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Phenology Report: Gaywings flowers prove difficult to straighten out

A tube-shaped flower flanked by two wing-like petals blooms at Peninsula State Park, Wisconsin, on June 21, 2010.
Contributed
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Nathan Mayer via Flickr
A gaywings flower blooms in Peninsula State Park, Wisconsin, on June 21, 2010.

KAXE Staff Phenologist John Latimer provides his weekly assessment of nature in Northern Minnesota. This is the week of June 4, 2024.

This week, John introduced us to Polygaloides paucifolia, a tiny, fascinating flower better known as“gaywings.” (It has a few other names, including fringed milkwort, fringed polygala, and flowering wintergreen.)

Due to its strange shape and hard-to-count petals, it took John a while to identify this flower. In an inadvertent pun that sent me reeling, he said gaywings were "one of those plants that took me a long time to get straightened out."

A needle-tipped blue-eyed grass blooms near Collegeville, Minnesota on May 25, 2016. It is a small flower with six purple petals ending in long, pointed tips. The center is vivid yellow.
Contributed
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iNaturalist user eknuth
A needle-tipped blue-eyed grass blooms near Collegeville, Minnesota on May 25, 2016.

On that note, happy pride month to all who celebrate! May we all prove impossible to straighten.

Blue-eyed grasses

Some other wildflowers of note include the blue-eyed grasses. Two species common in Northern Minnesota include the needle-tipped blue-eyed grass (Sisyrinchium mucronatum) and the mountain blue-eyed grass (Sisyrinchium montanum). They can be distinguished by the sharp tips on the petals of the aptly named needle-tipped blue-eyed grasses; mountain blue-eyed grass petals have a much less prominent point.

In southern Minnesota, the prairie blue-eyed grass (Sisyrinchium campestre) is more common.

A water arum blooms in a wet area of Theodore Wirth Regional Park in Minneapolis on May 21, 2020. It has lush green foliage and a bright white modified leaf wrapped around the base of a pale yellow, pillar-shaped spadix. The sides of the spadix are covered in little green nubs.
Contributed
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Amy Shaunette via iNaturalist
A water arum blooms in a wet area of Theodore Wirth Regional Park in Minneapolis on May 21, 2020.

Water arum (aka the calla lily or marsh calla)

Next up is the water arum, a water-loving flower with a strange shape. Like the Jack-in-the-pulpit, this flower has a modified leaf, called a spathe, wrapped around a central pillar, called the spadix. The spadix bears the reproductive portions of the flower.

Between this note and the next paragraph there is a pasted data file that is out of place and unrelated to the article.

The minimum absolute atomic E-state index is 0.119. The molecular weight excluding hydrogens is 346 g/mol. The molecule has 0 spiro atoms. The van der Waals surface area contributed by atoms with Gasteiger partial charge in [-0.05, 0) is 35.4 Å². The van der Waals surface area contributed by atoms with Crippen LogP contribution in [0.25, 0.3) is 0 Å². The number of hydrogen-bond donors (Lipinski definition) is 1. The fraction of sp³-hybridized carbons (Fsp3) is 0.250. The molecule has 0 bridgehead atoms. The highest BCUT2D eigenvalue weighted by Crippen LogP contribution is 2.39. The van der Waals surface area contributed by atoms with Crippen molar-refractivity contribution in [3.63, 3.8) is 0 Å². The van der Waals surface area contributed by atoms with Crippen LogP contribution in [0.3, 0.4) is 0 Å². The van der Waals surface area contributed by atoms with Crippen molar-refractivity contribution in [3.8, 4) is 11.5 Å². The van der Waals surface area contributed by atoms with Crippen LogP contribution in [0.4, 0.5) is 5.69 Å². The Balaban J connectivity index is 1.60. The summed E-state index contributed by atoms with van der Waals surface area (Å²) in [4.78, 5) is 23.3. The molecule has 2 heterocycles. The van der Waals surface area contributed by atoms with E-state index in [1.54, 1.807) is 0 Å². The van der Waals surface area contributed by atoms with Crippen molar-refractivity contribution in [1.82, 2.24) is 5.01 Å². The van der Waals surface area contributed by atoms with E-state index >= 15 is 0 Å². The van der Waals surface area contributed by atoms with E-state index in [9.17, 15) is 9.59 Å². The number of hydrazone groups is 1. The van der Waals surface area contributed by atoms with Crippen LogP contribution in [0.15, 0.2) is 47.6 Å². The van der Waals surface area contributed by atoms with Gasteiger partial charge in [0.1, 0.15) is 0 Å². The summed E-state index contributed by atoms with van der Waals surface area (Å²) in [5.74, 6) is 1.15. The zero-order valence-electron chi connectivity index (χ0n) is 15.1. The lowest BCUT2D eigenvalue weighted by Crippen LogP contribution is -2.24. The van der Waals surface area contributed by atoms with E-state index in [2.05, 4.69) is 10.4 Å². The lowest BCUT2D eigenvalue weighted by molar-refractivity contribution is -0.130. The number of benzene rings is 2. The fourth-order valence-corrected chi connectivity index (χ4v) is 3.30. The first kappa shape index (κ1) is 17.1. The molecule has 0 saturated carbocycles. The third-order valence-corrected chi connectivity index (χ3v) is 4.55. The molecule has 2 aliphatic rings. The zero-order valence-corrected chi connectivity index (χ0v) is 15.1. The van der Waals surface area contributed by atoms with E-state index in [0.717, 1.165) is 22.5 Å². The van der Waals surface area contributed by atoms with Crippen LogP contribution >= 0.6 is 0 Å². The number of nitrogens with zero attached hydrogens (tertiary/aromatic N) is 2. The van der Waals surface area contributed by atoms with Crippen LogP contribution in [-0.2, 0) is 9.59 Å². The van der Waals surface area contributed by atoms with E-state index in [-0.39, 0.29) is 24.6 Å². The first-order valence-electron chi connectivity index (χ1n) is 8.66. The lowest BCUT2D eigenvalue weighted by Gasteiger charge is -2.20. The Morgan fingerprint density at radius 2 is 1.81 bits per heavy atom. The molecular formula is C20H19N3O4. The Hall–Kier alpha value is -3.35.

That’s where the similarities end, however. The water arum’s spathe is bright white and only wraps around the base of the spadix, which is a pale yellow. You may see splashes of these white flowers blooming along wet roadside ditches or in wetlands.

Topics

  • Introduction (0:00-0:49) 
  • Spring ephemerals and other early wildflowers (0:49-13:38) 
  • A record-breaking winter followed by an average spring (2:36-3:09) 
  • Animals 
    • Bald Eagle nest update (13:38-14:13) 
    • Frogs (14:13-15:12) 
    • Nesting turtles (15:12-16:29) 
    • Butterflies (16:34-17:28) 
    • Dragonflies (17:28-18:51) 
    • Fireflies (18:51-19:16) 
  • Conclusion (19:16-21:12) 

What have you found out there? Let us know - text us at 218-326-1234 or send us an email at comments@kaxe.org.

That does it for this week! For more phenology, subscribe to our Season Watch Newsletter or visit the Season Watch Facebook page.

Funding for this project was provided by the Minnesota Environment and Natural Resources Trust Fund as recommended by the Legislative-Citizen Commission on Minnesota Resources (LCCMR).

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Charlie Mitchell (she/they) joined KAXE in February of 2022. Charlie creates the Season Watch Newsletter, produces the Phenology Talkbacks show, coordinates the Phenology in the Classroom program, and writes nature-related stories for KAXE's website. Essentailly, Charlie is John Latimer's faithful sidekick and makes sure all of KAXE's nature/phenology programs find a second life online and in podcast form.<br/><br/><br/>With a background in ecology and evolutionary biology, Charlie enjoys learning a little bit about everything, whether it's plants, mushrooms, or the star-nosed mole. (Fun fact: Moles store fat in their tails, so they don't outgrow their tunnels every time conditions are good.)